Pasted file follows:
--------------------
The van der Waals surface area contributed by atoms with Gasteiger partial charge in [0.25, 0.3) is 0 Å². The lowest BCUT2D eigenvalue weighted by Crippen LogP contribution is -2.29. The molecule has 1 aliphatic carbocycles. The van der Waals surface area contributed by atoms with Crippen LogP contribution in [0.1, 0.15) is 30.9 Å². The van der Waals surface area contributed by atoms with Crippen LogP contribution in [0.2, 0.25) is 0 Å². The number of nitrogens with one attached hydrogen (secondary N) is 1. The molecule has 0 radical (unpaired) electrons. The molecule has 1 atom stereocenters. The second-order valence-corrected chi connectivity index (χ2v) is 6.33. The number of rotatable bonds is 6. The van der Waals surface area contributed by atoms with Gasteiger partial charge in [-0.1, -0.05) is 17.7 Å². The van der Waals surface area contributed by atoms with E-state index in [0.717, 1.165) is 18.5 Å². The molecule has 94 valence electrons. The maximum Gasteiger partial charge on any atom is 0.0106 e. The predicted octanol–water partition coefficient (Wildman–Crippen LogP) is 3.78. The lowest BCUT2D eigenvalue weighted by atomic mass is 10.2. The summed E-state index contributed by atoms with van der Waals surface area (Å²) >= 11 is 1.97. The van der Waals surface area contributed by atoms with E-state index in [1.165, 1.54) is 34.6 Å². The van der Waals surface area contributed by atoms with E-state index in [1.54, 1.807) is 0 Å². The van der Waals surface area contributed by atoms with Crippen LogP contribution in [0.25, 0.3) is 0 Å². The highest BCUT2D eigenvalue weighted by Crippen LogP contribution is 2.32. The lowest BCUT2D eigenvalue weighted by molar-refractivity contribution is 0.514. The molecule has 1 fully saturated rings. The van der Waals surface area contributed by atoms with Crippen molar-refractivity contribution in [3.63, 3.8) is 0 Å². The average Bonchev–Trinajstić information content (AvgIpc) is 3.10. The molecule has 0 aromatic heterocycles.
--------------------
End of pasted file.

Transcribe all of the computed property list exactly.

The van der Waals surface area contributed by atoms with Gasteiger partial charge in [0.25, 0.3) is 0 Å². The lowest BCUT2D eigenvalue weighted by Crippen LogP contribution is -2.29. The molecule has 1 aliphatic carbocycles. The van der Waals surface area contributed by atoms with Crippen LogP contribution in [0.1, 0.15) is 30.9 Å². The van der Waals surface area contributed by atoms with Crippen LogP contribution in [0.2, 0.25) is 0 Å². The number of nitrogens with one attached hydrogen (secondary N) is 1. The molecule has 0 radical (unpaired) electrons. The molecule has 1 atom stereocenters. The second-order valence-corrected chi connectivity index (χ2v) is 6.33. The number of rotatable bonds is 6. The van der Waals surface area contributed by atoms with Gasteiger partial charge in [-0.1, -0.05) is 17.7 Å². The van der Waals surface area contributed by atoms with E-state index in [0.717, 1.165) is 18.5 Å². The molecule has 94 valence electrons. The maximum Gasteiger partial charge on any atom is 0.0106 e. The predicted octanol–water partition coefficient (Wildman–Crippen LogP) is 3.78. The lowest BCUT2D eigenvalue weighted by atomic mass is 10.2. The summed E-state index contributed by atoms with van der Waals surface area (Å²) >= 11 is 1.97. The van der Waals surface area contributed by atoms with E-state index in [1.165, 1.54) is 34.6 Å². The van der Waals surface area contributed by atoms with E-state index in [1.54, 1.807) is 0 Å². The van der Waals surface area contributed by atoms with Crippen LogP contribution in [0.25, 0.3) is 0 Å². The highest BCUT2D eigenvalue weighted by Crippen LogP contribution is 2.32. The lowest BCUT2D eigenvalue weighted by molar-refractivity contribution is 0.514. The molecule has 1 fully saturated rings. The van der Waals surface area contributed by atoms with Crippen molar-refractivity contribution in [3.63, 3.8) is 0 Å². The average Bonchev–Trinajstić information content (AvgIpc) is 3.10. The molecule has 0 aromatic heterocycles.